Lured by Verizon into giving up cellphone privacy
Eric Purtell, who has been a Verizon Wireless customer for nearly a decade, had every reason to think the company was rewarding his loyalty.
A recent email told Purtell that he’d already accumulated almost 41,000 rewards points simply by using his cellphone. If he signed up for Verizon Smart Rewards, Purtell was informed, he could use those points “to plan the perfect night out” and “save big on restaurants, entertainment and other local deals.”
“It looked like they were providing some value back, like an airline or hotel,” the San Dimas resident told me. “It looked like they were making sure I didn’t switch to AT&T or some other company.”
What Verizon Wireless was doing was luring Purtell into giving permission for his personal information to be used for increased marketing.
Call it a points-for-privacy swap — yet another sneaky ploy by a large company to get customers to divulge personal information or, worse, to open the floodgates to marketers.
Purtell, 41, works as a contract negotiator for a medical-devices company, so he knows a thing or two about fine print. But he admits he went relatively quickly through the Smart Rewards enrollment process and didn’t notice the part about having to sign up as well for something called Verizon Selects.
That other program might sound benign, but it isn’t.
According to the “participation agreement” for Verizon Selects, members will have their online browsing, apps and physical location scrutinized by the company so it can group them with other customers that “a marketer is trying to reach.”
Adria Tomaszewski, a Verizon Wireless spokeswoman, said Verizon Selects is one of a number of company programs “designed to help marketers reach audiences more efficiently, especially in the mobile space.”
She said Verizon Selects tracks people’s “use of Verizon products and services, the websites they visit and apps they use, interests, demographics and information about the quantity, type, destination, location and amount of use of Verizon voice services.”
Verizon Wireless is by no means alone in trying to turn customers’ real-world and online behavior to its advantage. Similar tactics are employed by practically all other telecom, financial and Internet companies.
But Verizon Wireless has been unusually clumsy in its efforts to coax customers into abandoning their privacy.
In April, I wrote about how the company was “enhancing” its Relevant Mobile Advertising program, which also collects data on customers’ online habits.
What it really was doing was downloading a cookie — lines of code — into your home computer so that Verizon Wireless could monitor your online activities even when you’re not on the company’s wireless network. It then shares that data with marketers.
Verizon Selects represents a bolder approach to breaching customers’ privacy walls. It’s using the prospect of money-saving deals as an enticement for people agreeing to let the company peer over their shoulder.
Patrick Connolly, a senior analyst with ABI Research, said that programs such as Verizon Smart Rewards represent “a location gold mine” that can be used by wireless carriers for “big data analytics and advertising.”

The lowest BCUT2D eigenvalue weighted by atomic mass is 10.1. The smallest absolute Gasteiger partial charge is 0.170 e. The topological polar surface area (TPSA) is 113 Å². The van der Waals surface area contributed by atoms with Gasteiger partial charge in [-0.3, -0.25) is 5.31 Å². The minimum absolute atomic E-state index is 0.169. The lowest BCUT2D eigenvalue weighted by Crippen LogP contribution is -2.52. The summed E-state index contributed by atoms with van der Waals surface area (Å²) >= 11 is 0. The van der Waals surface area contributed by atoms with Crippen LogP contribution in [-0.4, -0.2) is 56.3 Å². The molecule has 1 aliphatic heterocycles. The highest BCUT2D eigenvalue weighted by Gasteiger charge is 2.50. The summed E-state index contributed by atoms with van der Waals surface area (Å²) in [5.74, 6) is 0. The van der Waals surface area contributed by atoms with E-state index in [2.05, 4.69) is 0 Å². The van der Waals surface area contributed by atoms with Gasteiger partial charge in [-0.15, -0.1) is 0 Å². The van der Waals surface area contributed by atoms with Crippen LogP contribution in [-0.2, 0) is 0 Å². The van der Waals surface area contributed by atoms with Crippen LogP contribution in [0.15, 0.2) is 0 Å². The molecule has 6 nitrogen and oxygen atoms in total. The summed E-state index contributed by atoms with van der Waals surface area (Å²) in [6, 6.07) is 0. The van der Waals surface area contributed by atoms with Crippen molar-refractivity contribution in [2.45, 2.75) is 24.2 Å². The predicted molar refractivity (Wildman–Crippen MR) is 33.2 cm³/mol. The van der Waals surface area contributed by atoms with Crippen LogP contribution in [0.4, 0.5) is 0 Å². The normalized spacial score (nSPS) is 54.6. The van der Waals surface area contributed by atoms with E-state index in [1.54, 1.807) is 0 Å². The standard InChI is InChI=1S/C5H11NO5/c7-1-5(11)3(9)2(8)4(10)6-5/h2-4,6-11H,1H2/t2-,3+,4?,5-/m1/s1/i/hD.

The wireless industry could be looking at nearly $2 billion in extra revenue by 2019, he predicted.
“This kind of thing sickens me,” said Nancy Kim, a professor at California Western School of Law in San Diego. “It’s very problematic.”
She said many consumers aren’t aware of how much access to their personal lives they give away when they click on a button to accept a program such as Verizon Selects.
“If consumers actually knew more about what companies like this are up to, I’m sure they’d be up in arms,” Kim said.
Adding to the troublesome nature of Verizon’s Smart Rewards program is that the company’s pitches to customers say that joining “may require enrollment in Verizon Selects,” as if you have a choice.
Verizon Wireless’ Tomaszewski acknowledged that everyone who signs up for Smart Rewards also has to sign up for Selects. The only exception, she said, would be people who already have told the company that they don’t want to join Selects.
But it’s hard to imagine anyone doing that, considering that the only way to be enrolled in Verizon Selects is to agree to join the program. Who would proactively opt out of a marketing program that they never opted into?
After joining Verizon Smart Rewards, customers can cancel their membership in Verizon Selects and still be eligible for rewards points, but this isn’t stated on the company’s Smart Rewards website or in the Verizon Selects participation agreement.
You’ll also have to dig deep into the fine print to discover that all information collected from Verizon Selects members will be kept by the company for up to three years.
I shared all this with Purtell, who said that the more he learned about Verizon Selects, the more uncomfortable he was with having signed up for Verizon Smart Rewards. He said he’d be dropping out of both programs.
“I’m willing to give up a little privacy for some things, but not my smartphone,” he said. “Your smartphone is your life.”
Which is why I have no doubt that Verizon Wireless will keep trying to cozy up to customers.
Amazon.com, at least, offers lower prices for Kindle e-readers if customers allow ads on them. I’m thinking wireless companies should stop trying to trick people and simply offer reduced rates in return for more marketing access.
Or would that make their intentions too clear?
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